These are my notes for the Skype presentation that I gave this evening to the UNI Global Union Communicator Conference. I was asked to talk about “top social media tips for unions”.
Top Social Media Tips for Unions
Basis of my views are the Creative Unions manifesto.
For too long, unions have been slow in taking up new techniques, new campaigning tools and improved standards. Creative Unions sees its role as promoting best practice for communications, campaigning and design – especially design. Atosha and I set up Creative Unions in 2009 to find international benchmarks in the union movement, not just in Australia. If you haven’t seen our site, check www.creativeunions.org.
Social media is an incredibly powerful tool for unions to reach a new audience and communicate with existing members. The rules of social media – conversation, participation, openness and community – fit well with union values. We must use this tool wisely to be effective.
At the NTEU, we face the same challenges that many unions face in adopting best practice for social media. I don’t claim to do everything perfectly. Facing and overcoming cultural barriers, inertia and making sure everyone understands and agrees with what we want to achieve with social media.
Most of my tips are principles that are general in nature. I have many more specific tips for unions to use social media and online campaigning on my blog.
My top tips
1. Social media is about conversation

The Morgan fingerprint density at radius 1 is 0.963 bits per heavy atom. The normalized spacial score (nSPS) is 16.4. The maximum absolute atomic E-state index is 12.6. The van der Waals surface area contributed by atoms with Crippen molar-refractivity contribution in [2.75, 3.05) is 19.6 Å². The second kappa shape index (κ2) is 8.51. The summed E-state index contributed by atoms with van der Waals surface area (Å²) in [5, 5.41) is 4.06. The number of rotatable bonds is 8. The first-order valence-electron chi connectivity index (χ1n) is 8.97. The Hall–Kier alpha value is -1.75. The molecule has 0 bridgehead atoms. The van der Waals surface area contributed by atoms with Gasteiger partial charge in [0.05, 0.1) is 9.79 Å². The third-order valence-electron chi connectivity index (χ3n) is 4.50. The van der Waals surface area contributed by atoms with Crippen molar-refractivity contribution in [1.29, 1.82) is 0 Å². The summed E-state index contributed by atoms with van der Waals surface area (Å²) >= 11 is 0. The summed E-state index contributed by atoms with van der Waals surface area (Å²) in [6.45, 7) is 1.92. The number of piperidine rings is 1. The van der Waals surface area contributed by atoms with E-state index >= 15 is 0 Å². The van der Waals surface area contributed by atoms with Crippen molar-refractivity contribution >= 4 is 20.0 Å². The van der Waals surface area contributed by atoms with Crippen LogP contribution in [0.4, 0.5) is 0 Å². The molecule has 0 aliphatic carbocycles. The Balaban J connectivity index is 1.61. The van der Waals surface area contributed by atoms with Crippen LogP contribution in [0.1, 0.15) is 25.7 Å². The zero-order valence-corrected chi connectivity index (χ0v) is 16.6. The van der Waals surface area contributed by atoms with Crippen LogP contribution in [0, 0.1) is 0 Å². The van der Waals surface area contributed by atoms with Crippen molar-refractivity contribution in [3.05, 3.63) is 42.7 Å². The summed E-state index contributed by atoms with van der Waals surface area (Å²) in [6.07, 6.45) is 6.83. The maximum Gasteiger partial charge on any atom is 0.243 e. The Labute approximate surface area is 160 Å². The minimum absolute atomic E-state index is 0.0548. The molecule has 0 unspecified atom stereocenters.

Tools like Facebook, Twitter, LinkedIn, blogs and a few others present excellent opportunities to engage members and potential members in conversations.
The days of one-way, broadcast communication from unions is over. If members and non-members can’t talk with you in the forums of your choice, they will talk about you in other forums.
The conversation is not just between you and the member. Two, three or even scores of people can be involved in a social-media conversation on Facebook or a blog. This can be the most important, powerful part of social media.
If you have a union Facebook or Twitter account, don’t just wait for members to leave comments or send you messages. You need to initiate conversations as well as respond.
2. Ownership and relationships
Social media helps people build attachment to brands – and unions should not be an exception. By being open and transparent, and living up to our values of “member-centric” organisations, smart unions should increase the commitment of members and reduce barriers for non-members to join.
We can no longer run closed systems where the Secretary approves everything. We need to empower our delegates and members by giving them a union voice in social media. We should encourage members and staff to blog, to tweet and to “brand” their social media presence with the union’s logo or campaign design.
3. Make your social media purpose driven
A big – and sometimes legitimate – criticism of non-profit social media is that it promotes slacktivism or clicktivism. As unionists we don’t want people to think that just by following us on Twitter or liking us on Facebook that our members activism is over.
Engaging with the union is the first step towards the member becoming more active.
Your social media plan should link with your broader communications and organising strategy. How does your social media link with your online campaigning? Your bulk-email campaigns? Your on-the-ground organising? Your media management and PR?
How can your union’s use of social media encourage people to become more active within the union? As organisers, we use commitments to develop activists. Social media can help build commitment because behaviour leads attitude. Facebook and Twitter engagement is a form of public, social commitment to a cause or activity.